Leapdragon 2016 - Aron Hsiao Was Here

Around London  §

I was previously prepared to report that London was very green, but it turns out that now, having moved into our second set of digs in the city, I can report instead that in some places it is tremendously green with rolling lawns and endless bay windows, while in other places it is very urban and rather reminiscent of Brooklyn.

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Traveling internationally has turned into something of a sim-hopping and account-hopping game. Citi won’t let me log in from UK addresses without MFA (multiple factor authentication) which for some reason in my case has been failing despite me being myself. So I’ve had to keep re-inserting the American sim that barely works to try to international-roam to their 1-800 number to try to bypass MFA so that I can access the American account from British network environs.

Meanwhile, the local T-Mobile sim that I have can only be topped up using a British bank account, or by getting cash from a “Cash Machine” (British for ATM) and finding a store than can swipe the T-Mobile card that came with the sim.

There’s no easy way, at the same time, to call the U.S. from the T-Mobile sim, so I keep re-inserting the American sim to try to international-roam when calling American numbers, generally to ask them to connect via Skype in fragmented conversations consisting of multiple segments just a few words long. It’s quite arduous.

The whole thing is a bit of a fool’s dance. Things clearly are meant to work better than this. I look forward to the day when you can call anywhere using one sim and when you can log on anywhere as though it’s one Internet.

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Had my first British fish & chips in paper tonight. It really does come in paper, it’s really, really greasy, it’s best with salt and vinegar, and all in all quite good, though my wife tells me that “real” fish & chips are to be had for more money whilst (British for “while”) sitting down in a pub (of which there are many here) (many, many) (many, many, many—like, on every single street corner).

Also had some Kebab. Chicken variety, with chili sauce. The chili sauce part was nice, but the chicken part left something to be desired. Lamb next time, if we get back ’round to it. Which we might not.

Quick bit of trivia: “chips” are not actually the same thing as “fries.” Fries are longer. Chips really are, more or less, “chips” chunked off of a potato. Meanwhile, what are “chips” to Americans are “crisps” here. I find both of the British terms to be clearer and more denotatively accurate. After all, American potato chips are also fried, so why are they not “fries?” And why do they not resemble the shapes you get from “chipping” anything using any chipping technology available? They’re actually slices rather than chips. But they are crisp, etc.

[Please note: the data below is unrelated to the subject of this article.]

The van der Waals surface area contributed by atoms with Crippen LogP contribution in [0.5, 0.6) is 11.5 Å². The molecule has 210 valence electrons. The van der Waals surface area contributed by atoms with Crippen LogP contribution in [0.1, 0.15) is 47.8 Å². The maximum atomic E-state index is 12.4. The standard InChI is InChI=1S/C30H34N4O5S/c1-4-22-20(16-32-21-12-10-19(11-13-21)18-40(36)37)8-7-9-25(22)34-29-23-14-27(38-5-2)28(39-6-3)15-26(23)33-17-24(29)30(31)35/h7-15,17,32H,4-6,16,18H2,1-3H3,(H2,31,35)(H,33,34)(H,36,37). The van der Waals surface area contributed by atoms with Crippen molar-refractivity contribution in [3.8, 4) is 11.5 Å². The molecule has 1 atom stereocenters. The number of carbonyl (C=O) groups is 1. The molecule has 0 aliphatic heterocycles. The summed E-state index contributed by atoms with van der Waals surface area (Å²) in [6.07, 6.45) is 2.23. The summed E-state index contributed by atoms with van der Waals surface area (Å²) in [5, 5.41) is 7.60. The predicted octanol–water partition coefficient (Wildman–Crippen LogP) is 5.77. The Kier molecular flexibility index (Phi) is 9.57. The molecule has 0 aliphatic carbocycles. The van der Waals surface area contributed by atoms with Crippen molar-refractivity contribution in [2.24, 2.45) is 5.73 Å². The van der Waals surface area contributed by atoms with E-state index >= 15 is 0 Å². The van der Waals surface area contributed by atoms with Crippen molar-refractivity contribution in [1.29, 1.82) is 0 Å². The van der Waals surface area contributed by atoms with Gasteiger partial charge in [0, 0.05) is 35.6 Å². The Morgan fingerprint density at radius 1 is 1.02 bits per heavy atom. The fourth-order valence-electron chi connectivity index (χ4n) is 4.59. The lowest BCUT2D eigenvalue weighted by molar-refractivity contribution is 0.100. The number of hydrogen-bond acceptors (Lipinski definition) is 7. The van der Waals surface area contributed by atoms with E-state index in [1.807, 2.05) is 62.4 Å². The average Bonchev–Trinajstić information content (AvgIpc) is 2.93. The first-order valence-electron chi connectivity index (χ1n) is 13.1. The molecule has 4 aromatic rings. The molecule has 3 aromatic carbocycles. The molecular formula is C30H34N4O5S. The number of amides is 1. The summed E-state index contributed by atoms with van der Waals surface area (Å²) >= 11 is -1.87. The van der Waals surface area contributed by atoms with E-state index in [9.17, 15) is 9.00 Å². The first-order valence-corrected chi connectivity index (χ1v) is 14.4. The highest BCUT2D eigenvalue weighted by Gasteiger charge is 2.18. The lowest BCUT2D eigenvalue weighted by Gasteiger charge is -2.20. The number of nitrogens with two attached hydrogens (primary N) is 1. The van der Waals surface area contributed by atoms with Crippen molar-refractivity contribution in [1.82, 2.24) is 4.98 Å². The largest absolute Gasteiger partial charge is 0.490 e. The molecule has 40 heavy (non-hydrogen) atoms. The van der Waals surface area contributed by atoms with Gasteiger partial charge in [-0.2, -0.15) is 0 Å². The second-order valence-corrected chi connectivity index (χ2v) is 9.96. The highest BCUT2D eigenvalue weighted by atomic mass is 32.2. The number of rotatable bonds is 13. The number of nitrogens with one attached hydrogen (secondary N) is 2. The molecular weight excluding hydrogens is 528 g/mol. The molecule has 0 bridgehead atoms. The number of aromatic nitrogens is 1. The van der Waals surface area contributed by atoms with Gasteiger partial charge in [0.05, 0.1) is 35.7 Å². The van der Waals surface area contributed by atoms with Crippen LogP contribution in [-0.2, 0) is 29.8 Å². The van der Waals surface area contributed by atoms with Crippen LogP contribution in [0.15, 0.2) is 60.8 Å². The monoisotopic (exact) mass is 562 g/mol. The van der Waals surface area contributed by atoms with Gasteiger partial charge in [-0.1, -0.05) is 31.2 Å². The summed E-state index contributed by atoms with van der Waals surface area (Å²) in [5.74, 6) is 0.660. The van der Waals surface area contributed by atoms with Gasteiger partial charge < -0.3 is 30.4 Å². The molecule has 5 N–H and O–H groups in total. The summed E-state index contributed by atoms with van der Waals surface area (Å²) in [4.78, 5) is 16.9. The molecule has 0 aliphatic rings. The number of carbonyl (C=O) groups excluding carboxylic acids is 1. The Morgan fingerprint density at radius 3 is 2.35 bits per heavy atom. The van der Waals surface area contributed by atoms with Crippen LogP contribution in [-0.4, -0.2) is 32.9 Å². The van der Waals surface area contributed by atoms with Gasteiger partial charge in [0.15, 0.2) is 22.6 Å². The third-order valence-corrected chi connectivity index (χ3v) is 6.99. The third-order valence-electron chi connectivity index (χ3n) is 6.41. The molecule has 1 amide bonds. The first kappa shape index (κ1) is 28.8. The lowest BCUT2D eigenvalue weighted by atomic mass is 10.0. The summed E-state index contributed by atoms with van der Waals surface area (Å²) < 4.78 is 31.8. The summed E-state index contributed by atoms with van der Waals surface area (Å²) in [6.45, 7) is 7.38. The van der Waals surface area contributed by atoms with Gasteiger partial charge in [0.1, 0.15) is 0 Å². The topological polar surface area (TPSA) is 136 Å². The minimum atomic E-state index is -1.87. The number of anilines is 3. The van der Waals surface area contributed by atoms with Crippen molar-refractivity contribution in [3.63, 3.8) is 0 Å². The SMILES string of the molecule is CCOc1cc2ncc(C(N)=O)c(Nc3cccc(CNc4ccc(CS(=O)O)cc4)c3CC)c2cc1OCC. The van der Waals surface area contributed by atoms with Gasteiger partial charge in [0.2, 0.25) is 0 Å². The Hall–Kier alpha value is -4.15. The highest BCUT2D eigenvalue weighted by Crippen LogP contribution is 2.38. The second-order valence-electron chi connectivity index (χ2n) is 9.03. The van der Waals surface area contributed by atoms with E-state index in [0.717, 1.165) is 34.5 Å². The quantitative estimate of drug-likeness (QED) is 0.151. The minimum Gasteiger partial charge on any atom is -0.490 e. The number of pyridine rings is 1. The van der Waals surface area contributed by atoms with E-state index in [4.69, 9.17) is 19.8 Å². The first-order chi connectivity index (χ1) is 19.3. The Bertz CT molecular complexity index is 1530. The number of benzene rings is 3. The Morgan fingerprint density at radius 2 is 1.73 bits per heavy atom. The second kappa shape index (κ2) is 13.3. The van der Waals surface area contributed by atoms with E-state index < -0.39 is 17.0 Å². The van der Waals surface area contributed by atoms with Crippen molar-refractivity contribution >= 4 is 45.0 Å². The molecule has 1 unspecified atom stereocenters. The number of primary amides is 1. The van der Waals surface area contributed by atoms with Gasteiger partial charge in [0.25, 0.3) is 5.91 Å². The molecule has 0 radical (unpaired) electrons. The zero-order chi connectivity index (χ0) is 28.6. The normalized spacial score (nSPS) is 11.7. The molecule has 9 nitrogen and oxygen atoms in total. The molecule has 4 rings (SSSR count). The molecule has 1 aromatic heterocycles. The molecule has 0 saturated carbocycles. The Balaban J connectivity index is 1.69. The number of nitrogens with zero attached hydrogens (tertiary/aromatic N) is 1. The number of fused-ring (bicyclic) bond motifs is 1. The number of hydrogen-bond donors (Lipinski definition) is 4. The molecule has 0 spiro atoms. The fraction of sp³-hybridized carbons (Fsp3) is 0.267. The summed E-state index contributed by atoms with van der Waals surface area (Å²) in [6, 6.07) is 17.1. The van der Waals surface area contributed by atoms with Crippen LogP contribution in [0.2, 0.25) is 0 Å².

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One of my best friends in the world has long made a habit of disciplining and correcting other peoples’ children when she felt as though they behaved particularly badly. I used to be undecided about this practice, but after recent events, I can more clearly see the utility of such a habit.

It’s good for kids to get input from all sides, including learning when people apart from their own relatives are particularly upset with them—it’s valuable experience and information for them to have, and helps them to understand some of the value of behaving in keeping with their parents’ suggestions. (Or, in the absence of parents’ suggestions, it gives them perhaps their first and only insight into empathy.)

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My wife just said we are a cool couple and she may be right. We live in New York, don’t work regular nine-to-fives, have a pit bull and a bunch of Apple gear, named our baby in a language neither of us speaks (though at the same time neither of us has the same native language), and we’ve just dragged her at five months to London, where we immediately set about staying in an SRO with a shared-floor bathroom in a bohemian neighborhood, taking her out at night for fish & chips and kebab and a slew of local brews. Oh, and daddy blogs.

I hope it’s not the wrong kind of cool. But I suppose that if it is a little reflexivity at least helps to mitigate (somewhat) the “wrong” part.

— § —

What was supposed to be a working trip for practical purposes has quickly turned into a bit of a sloppy trip that’s doubling as a sorely-needed vacation. Thank goodness for all of the nonsense that has continued to make work completely implausible, and thank goodness it kept on long enough for me to stop stressing out about it all and throw up my hands.

— § —

Now we just have the rest of the week trying to impress the in-laws to live through.

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